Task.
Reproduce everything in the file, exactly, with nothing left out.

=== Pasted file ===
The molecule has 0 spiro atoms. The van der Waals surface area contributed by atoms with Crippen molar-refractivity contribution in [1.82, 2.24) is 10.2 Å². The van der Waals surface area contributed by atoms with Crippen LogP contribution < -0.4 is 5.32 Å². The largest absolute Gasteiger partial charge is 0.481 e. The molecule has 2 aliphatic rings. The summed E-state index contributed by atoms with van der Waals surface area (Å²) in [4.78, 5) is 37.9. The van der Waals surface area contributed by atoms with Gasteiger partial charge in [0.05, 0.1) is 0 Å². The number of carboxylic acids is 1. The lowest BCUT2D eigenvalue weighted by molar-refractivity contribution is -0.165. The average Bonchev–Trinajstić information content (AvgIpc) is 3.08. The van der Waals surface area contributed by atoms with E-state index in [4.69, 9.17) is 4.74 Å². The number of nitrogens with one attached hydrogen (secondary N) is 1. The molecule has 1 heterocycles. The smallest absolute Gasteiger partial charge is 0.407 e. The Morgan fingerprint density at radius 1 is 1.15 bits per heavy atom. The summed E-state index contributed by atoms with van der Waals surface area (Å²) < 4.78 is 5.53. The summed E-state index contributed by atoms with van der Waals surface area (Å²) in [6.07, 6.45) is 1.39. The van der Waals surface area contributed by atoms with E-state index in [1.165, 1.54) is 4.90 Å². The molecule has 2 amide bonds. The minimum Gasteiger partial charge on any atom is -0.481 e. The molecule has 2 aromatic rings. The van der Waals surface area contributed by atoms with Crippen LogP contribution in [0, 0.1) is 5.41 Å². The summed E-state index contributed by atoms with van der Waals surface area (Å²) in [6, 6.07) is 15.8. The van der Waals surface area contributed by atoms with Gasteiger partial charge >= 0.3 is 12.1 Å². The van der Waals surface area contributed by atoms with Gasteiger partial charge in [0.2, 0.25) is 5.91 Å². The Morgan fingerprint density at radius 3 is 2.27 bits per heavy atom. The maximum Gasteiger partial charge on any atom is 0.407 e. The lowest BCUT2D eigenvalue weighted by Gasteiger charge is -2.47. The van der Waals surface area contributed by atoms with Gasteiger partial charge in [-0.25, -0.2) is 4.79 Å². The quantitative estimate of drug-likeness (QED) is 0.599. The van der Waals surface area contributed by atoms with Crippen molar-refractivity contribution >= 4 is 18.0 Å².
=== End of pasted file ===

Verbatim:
The molecule has 0 spiro atoms. The van der Waals surface area contributed by atoms with Crippen molar-refractivity contribution in [1.82, 2.24) is 10.2 Å². The van der Waals surface area contributed by atoms with Crippen LogP contribution < -0.4 is 5.32 Å². The largest absolute Gasteiger partial charge is 0.481 e. The molecule has 2 aliphatic rings. The summed E-state index contributed by atoms with van der Waals surface area (Å²) in [4.78, 5) is 37.9. The van der Waals surface area contributed by atoms with Gasteiger partial charge in [0.05, 0.1) is 0 Å². The number of carboxylic acids is 1. The lowest BCUT2D eigenvalue weighted by molar-refractivity contribution is -0.165. The average Bonchev–Trinajstić information content (AvgIpc) is 3.08. The van der Waals surface area contributed by atoms with E-state index in [4.69, 9.17) is 4.74 Å². The number of nitrogens with one attached hydrogen (secondary N) is 1. The molecule has 1 heterocycles. The smallest absolute Gasteiger partial charge is 0.407 e. The Morgan fingerprint density at radius 1 is 1.15 bits per heavy atom. The summed E-state index contributed by atoms with van der Waals surface area (Å²) < 4.78 is 5.53. The summed E-state index contributed by atoms with van der Waals surface area (Å²) in [6.07, 6.45) is 1.39. The van der Waals surface area contributed by atoms with E-state index in [1.165, 1.54) is 4.90 Å². The molecule has 2 amide bonds. The minimum Gasteiger partial charge on any atom is -0.481 e. The molecule has 2 aromatic rings. The van der Waals surface area contributed by atoms with Crippen LogP contribution in [0, 0.1) is 5.41 Å². The summed E-state index contributed by atoms with van der Waals surface area (Å²) in [6, 6.07) is 15.8. The van der Waals surface area contributed by atoms with Gasteiger partial charge >= 0.3 is 12.1 Å². The van der Waals surface area contributed by atoms with Gasteiger partial charge in [0.2, 0.25) is 5.91 Å². The Morgan fingerprint density at radius 3 is 2.27 bits per heavy atom. The maximum Gasteiger partial charge on any atom is 0.407 e. The lowest BCUT2D eigenvalue weighted by Gasteiger charge is -2.47. The van der Waals surface area contributed by atoms with Gasteiger partial charge in [-0.25, -0.2) is 4.79 Å². The quantitative estimate of drug-likeness (QED) is 0.599. The van der Waals surface area contributed by atoms with Crippen molar-refractivity contribution >= 4 is 18.0 Å².